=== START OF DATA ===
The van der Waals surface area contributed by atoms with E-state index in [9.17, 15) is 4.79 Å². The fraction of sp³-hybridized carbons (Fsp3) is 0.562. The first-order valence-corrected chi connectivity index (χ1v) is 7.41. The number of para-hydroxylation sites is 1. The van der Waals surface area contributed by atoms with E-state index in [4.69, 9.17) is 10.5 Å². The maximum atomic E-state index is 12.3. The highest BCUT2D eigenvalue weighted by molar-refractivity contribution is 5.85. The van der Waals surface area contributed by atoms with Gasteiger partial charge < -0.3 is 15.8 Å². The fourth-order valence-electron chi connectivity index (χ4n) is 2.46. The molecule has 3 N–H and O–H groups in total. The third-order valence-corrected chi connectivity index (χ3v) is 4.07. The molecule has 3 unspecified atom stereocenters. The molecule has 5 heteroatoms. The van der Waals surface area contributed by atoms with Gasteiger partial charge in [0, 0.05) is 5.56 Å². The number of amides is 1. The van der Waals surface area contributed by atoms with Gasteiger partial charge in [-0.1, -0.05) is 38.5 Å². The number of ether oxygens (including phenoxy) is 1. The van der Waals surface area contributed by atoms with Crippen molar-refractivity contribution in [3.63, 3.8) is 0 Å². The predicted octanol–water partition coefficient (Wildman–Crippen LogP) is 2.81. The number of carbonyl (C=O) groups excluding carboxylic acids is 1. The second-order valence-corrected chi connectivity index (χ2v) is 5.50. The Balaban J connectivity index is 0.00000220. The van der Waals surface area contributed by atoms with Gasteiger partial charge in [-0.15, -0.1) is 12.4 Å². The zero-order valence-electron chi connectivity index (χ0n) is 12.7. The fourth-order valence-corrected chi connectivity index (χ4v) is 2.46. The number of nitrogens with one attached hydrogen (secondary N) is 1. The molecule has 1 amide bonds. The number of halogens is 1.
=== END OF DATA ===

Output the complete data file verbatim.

The van der Waals surface area contributed by atoms with E-state index in [9.17, 15) is 4.79 Å². The fraction of sp³-hybridized carbons (Fsp3) is 0.562. The first-order valence-corrected chi connectivity index (χ1v) is 7.41. The number of para-hydroxylation sites is 1. The van der Waals surface area contributed by atoms with E-state index in [4.69, 9.17) is 10.5 Å². The maximum atomic E-state index is 12.3. The highest BCUT2D eigenvalue weighted by molar-refractivity contribution is 5.85. The van der Waals surface area contributed by atoms with Gasteiger partial charge < -0.3 is 15.8 Å². The fourth-order valence-electron chi connectivity index (χ4n) is 2.46. The molecule has 3 N–H and O–H groups in total. The third-order valence-corrected chi connectivity index (χ3v) is 4.07. The molecule has 3 unspecified atom stereocenters. The molecule has 5 heteroatoms. The van der Waals surface area contributed by atoms with Gasteiger partial charge in [0, 0.05) is 5.56 Å². The number of amides is 1. The van der Waals surface area contributed by atoms with Gasteiger partial charge in [-0.1, -0.05) is 38.5 Å². The number of ether oxygens (including phenoxy) is 1. The van der Waals surface area contributed by atoms with Crippen molar-refractivity contribution in [3.63, 3.8) is 0 Å². The predicted octanol–water partition coefficient (Wildman–Crippen LogP) is 2.81. The number of carbonyl (C=O) groups excluding carboxylic acids is 1. The second-order valence-corrected chi connectivity index (χ2v) is 5.50. The Balaban J connectivity index is 0.00000220. The van der Waals surface area contributed by atoms with Gasteiger partial charge in [-0.15, -0.1) is 12.4 Å². The zero-order valence-electron chi connectivity index (χ0n) is 12.7. The fourth-order valence-corrected chi connectivity index (χ4v) is 2.46. The number of nitrogens with one attached hydrogen (secondary N) is 1. The molecule has 1 amide bonds. The number of halogens is 1.